Thoughts on registration

email verification

Having emails for our users is a good thing. If we don't require that, people doesn't give their email. When they forget their passwords, there is no hope sending them anything. It is a pain in the ass however when one needs to wait for a mail to arrive...

I think that registration should be done this way:

  • the user requests registration (either just from the menu, or is prompted that for some operation he needs to do that)
  • a user name, a real email, a password, and a captcha is to be filled
  • the user is told that the account is created, and is active, but needs to be verified in 24 hours, otherwise the account becomes inactive until verification
  • the user is let to continue his operation from she was distracted with the registration procedure

postponed registration

Articles might require being logged in to make comments (but some articles or journals might allow for anonymous cowards). Even when requiring registration, first the user should let to write the comment in the comment editor box, then click comment posting. Then he needs to reminded to either log in or register. Either one, he needs to be able to post the comment without retyping it after he got a valid user/password pair.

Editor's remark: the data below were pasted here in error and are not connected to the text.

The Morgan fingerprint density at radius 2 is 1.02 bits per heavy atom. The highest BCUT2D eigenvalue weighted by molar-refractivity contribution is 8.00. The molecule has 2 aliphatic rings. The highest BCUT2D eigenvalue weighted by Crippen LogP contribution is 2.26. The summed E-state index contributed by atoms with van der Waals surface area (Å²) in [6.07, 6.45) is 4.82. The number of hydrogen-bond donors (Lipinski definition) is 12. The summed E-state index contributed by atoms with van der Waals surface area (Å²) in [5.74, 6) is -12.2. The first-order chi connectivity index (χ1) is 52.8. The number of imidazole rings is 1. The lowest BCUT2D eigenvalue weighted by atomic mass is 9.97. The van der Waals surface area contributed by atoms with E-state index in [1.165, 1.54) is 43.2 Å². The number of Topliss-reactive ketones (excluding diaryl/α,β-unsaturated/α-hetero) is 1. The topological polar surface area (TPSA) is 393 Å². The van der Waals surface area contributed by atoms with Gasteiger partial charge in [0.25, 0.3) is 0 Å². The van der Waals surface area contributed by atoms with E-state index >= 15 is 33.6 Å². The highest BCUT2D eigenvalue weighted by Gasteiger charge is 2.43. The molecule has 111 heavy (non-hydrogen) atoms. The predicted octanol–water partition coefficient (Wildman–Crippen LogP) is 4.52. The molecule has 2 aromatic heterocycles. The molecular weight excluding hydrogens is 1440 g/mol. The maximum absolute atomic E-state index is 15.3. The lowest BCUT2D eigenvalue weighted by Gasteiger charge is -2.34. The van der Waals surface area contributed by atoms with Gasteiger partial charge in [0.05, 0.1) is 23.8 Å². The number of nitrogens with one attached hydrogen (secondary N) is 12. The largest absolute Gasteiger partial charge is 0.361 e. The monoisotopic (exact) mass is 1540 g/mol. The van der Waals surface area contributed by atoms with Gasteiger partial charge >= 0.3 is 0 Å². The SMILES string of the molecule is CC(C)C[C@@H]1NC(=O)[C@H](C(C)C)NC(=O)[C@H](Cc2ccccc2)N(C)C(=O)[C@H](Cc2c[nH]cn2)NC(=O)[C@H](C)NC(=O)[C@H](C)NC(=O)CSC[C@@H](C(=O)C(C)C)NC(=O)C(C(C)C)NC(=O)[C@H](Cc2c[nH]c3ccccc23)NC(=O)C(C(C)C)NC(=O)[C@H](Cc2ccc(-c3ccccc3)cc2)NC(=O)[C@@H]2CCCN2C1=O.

Thiblo is going to be a journal factory, where people can create and copy journals. They may give some particular look and feel to their journals. Each hosted journal gets the whole page, and shows its own name and design, without "thiblo" and its look and feel even appear on the screen.

Standard web journals usually have some trivial registration/login interface which fits well in their own design. It is hard if even possible to do if we host many very different journals. That means we should try to resort to totally neutral gui for registration, log in, etc. Something like default xul look and feel. We might use a pop-up layer for registration with the actual content behind it darkened with a dark glass. Then the registration wizard can use the native look and feel of the browser/operating system.

The registration procedure must not only be initiatable to work on its own, but it should be possible to hook in into some other system. For example:

when a user wants to make a comment, a big bubble pops up in a layer where she can edit her comment. Then she pushes the commit button, and then, if not logged in, she needs to be presented with the login interface. That login interface is probably best shown in the very same wizard, without popping up an other dialog. So the 2..4 steps of registration should be somehow be capable of infiltrating to the comment editor dialog.